How are women like Sulochana playing a greater role in promoting sustainable farming?
In the North Indian state of Bihar, a group of farmers hold a meeting in Uday Nagar village. Dressed colourfully and sitting in a circle, many have travelled from neighbouring villages to attend the regular gathering.
Thirty-year-old mother of two Sulochana Devi isn’t the tallest nor loudest, yet she captures the others’ attention as she speaks. Over the past few years Sulochana has emerged as a champion of conservation agriculture in her community.
Farming alongside her husband Dilip Biswas, the couple were among the first farmers in Bihar to actively adopt the conservation agriculture practices they learnt when partnering with the Sustainable and Resilient Farming Systems Intensification (SRFSI) project.
SFSRI is led by the International Centre for Maize and Wheat Improvement (CIMMYT), who have worked in collaboration with local partners including Bihar Agricultural University (BAU), Jeevika and Green AgRevolution, and a number of farming communities across the state.
As part of the project, farmers were introduced to conservation agriculture principles that include minimizing soil disturbance, ensuring soil cover and diversification through crop rotation. This new suite of practices introduced to farmers was different to how many had farmed in the past. Sulochana remembers how different the former farming practices are “in the past we would sow in mud. This way a lot of labour is wasted and it was very expensive too.”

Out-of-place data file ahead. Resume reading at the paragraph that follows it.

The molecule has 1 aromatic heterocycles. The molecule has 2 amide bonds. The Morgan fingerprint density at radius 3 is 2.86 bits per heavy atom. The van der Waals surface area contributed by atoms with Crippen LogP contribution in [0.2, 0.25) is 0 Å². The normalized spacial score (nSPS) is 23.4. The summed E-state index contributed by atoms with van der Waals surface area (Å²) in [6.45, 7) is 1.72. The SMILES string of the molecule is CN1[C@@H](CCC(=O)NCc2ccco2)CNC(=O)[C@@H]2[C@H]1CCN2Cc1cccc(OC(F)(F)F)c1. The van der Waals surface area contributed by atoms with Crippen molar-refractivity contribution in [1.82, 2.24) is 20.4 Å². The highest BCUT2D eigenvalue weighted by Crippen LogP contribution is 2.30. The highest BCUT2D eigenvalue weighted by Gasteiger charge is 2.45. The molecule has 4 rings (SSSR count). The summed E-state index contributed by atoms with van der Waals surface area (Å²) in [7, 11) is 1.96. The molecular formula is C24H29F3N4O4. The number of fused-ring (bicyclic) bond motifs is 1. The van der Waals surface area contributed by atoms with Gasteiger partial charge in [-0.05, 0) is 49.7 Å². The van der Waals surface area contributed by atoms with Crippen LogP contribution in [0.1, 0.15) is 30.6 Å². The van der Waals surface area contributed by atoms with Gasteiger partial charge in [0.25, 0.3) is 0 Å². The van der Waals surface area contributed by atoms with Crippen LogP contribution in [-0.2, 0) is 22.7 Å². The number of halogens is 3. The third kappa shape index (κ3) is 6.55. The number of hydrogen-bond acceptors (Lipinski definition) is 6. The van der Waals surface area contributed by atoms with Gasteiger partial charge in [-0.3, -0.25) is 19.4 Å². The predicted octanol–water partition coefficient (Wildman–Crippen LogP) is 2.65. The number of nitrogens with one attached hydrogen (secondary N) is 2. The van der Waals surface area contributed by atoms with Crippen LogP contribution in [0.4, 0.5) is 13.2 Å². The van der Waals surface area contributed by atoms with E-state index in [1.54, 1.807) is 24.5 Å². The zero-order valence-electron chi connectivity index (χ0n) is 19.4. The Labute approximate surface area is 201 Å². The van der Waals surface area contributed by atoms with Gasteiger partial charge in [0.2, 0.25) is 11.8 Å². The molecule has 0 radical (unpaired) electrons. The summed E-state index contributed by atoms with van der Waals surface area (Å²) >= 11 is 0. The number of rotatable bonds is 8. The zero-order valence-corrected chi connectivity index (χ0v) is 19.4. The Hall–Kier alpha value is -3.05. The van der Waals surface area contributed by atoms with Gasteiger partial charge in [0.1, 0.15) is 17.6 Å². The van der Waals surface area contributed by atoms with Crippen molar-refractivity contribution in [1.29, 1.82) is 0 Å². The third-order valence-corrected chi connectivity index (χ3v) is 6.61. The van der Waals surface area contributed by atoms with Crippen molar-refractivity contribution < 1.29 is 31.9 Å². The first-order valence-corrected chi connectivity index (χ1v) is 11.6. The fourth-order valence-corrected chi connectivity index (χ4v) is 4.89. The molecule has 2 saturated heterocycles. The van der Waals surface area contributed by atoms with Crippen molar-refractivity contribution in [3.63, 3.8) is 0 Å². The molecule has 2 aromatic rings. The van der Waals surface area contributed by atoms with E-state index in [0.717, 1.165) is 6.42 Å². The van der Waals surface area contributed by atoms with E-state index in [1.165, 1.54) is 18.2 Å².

In recent years Sulochana’s husband Dilip has suffered from chronic foot infections, limiting his ability to work. As a result, Sulochana began leading the work on the family farm and jointly making decisions with her husband. Conservation agriculture has had clear benefits for the husband and wife duo, especially in terms of savings of water and labour and greater yields and profits.
Sulochana recalls “we can save water, time and labour. And the environment is preserved. We get the benefit. Because labour is less. Yield is that much. Then it is a benefit. Isn’t it?”
Incrementally, Sulochana and Dilip have increased the amount of land they dedicate to conservation agriculture. In 2019 they plan to dedicate all their fields using these practices.
Under the SRFSI project, more than 3,000 on-farm trials were conducted to identify the most suitable conservation agriculture farming techniques in eight locations across the Eastern Gangetic Plains of Nepal, India and Bangladesh. Over 100,000 farmers are testing or adopting sustainable agricultural technologies, a third of whom are women like Sulochana.
SRFSI is part of the Australian Centre for International Agricultural Research (ACIAR) program funded by the Australian Government’s Department of Foreign Affairs and Trade Sustainable Development Investment Portfolio (SDIP). The ACIAR SDIP contribution is working to promote sustainable food systems in the Eastern Gangetic Plains of India, Bangladesh and Nepal, as part of a wider portfolio approach to improve food, energy and water security in South Asia.